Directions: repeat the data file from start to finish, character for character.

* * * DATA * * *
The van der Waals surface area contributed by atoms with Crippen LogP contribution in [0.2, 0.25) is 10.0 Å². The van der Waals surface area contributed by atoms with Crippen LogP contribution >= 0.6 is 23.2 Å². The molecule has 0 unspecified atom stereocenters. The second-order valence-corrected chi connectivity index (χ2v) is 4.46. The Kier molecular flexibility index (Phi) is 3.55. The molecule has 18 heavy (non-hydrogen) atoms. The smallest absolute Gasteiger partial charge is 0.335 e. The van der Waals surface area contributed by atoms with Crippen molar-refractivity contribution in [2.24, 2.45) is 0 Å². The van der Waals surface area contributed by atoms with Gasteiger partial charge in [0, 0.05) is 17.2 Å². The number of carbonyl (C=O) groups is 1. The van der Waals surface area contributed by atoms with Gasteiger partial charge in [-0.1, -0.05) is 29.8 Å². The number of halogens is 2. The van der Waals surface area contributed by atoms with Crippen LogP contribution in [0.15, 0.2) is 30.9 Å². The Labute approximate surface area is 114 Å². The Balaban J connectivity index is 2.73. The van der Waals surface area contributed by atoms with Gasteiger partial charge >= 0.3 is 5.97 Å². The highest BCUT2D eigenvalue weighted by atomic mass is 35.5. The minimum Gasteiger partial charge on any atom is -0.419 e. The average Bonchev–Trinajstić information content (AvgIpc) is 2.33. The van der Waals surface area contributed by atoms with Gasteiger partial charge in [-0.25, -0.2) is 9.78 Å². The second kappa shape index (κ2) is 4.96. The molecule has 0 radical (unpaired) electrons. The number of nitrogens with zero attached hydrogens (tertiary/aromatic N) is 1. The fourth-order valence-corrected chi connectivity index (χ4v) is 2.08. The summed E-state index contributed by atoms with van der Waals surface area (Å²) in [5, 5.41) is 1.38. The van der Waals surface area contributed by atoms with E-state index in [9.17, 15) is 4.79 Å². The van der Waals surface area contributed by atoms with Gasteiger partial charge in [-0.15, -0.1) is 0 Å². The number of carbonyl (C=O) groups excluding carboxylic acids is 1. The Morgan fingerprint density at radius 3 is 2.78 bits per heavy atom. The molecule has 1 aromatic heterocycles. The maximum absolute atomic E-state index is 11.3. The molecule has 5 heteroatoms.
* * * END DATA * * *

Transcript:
The van der Waals surface area contributed by atoms with Crippen LogP contribution in [0.2, 0.25) is 10.0 Å². The van der Waals surface area contributed by atoms with Crippen LogP contribution >= 0.6 is 23.2 Å². The molecule has 0 unspecified atom stereocenters. The second-order valence-corrected chi connectivity index (χ2v) is 4.46. The Kier molecular flexibility index (Phi) is 3.55. The molecule has 18 heavy (non-hydrogen) atoms. The smallest absolute Gasteiger partial charge is 0.335 e. The van der Waals surface area contributed by atoms with Crippen molar-refractivity contribution in [2.24, 2.45) is 0 Å². The van der Waals surface area contributed by atoms with Gasteiger partial charge in [0, 0.05) is 17.2 Å². The number of carbonyl (C=O) groups is 1. The van der Waals surface area contributed by atoms with Gasteiger partial charge in [-0.1, -0.05) is 29.8 Å². The number of halogens is 2. The van der Waals surface area contributed by atoms with Crippen LogP contribution in [0.15, 0.2) is 30.9 Å². The Labute approximate surface area is 114 Å². The Balaban J connectivity index is 2.73. The van der Waals surface area contributed by atoms with Gasteiger partial charge >= 0.3 is 5.97 Å². The highest BCUT2D eigenvalue weighted by atomic mass is 35.5. The minimum Gasteiger partial charge on any atom is -0.419 e. The average Bonchev–Trinajstić information content (AvgIpc) is 2.33. The van der Waals surface area contributed by atoms with Gasteiger partial charge in [-0.25, -0.2) is 9.78 Å². The second kappa shape index (κ2) is 4.96. The molecule has 0 radical (unpaired) electrons. The number of nitrogens with zero attached hydrogens (tertiary/aromatic N) is 1. The fourth-order valence-corrected chi connectivity index (χ4v) is 2.08. The summed E-state index contributed by atoms with van der Waals surface area (Å²) in [5, 5.41) is 1.38. The van der Waals surface area contributed by atoms with E-state index in [9.17, 15) is 4.79 Å². The van der Waals surface area contributed by atoms with Gasteiger partial charge in [-0.15, -0.1) is 0 Å². The number of carbonyl (C=O) groups excluding carboxylic acids is 1. The Morgan fingerprint density at radius 3 is 2.78 bits per heavy atom. The molecule has 1 aromatic heterocycles. The maximum absolute atomic E-state index is 11.3. The molecule has 5 heteroatoms.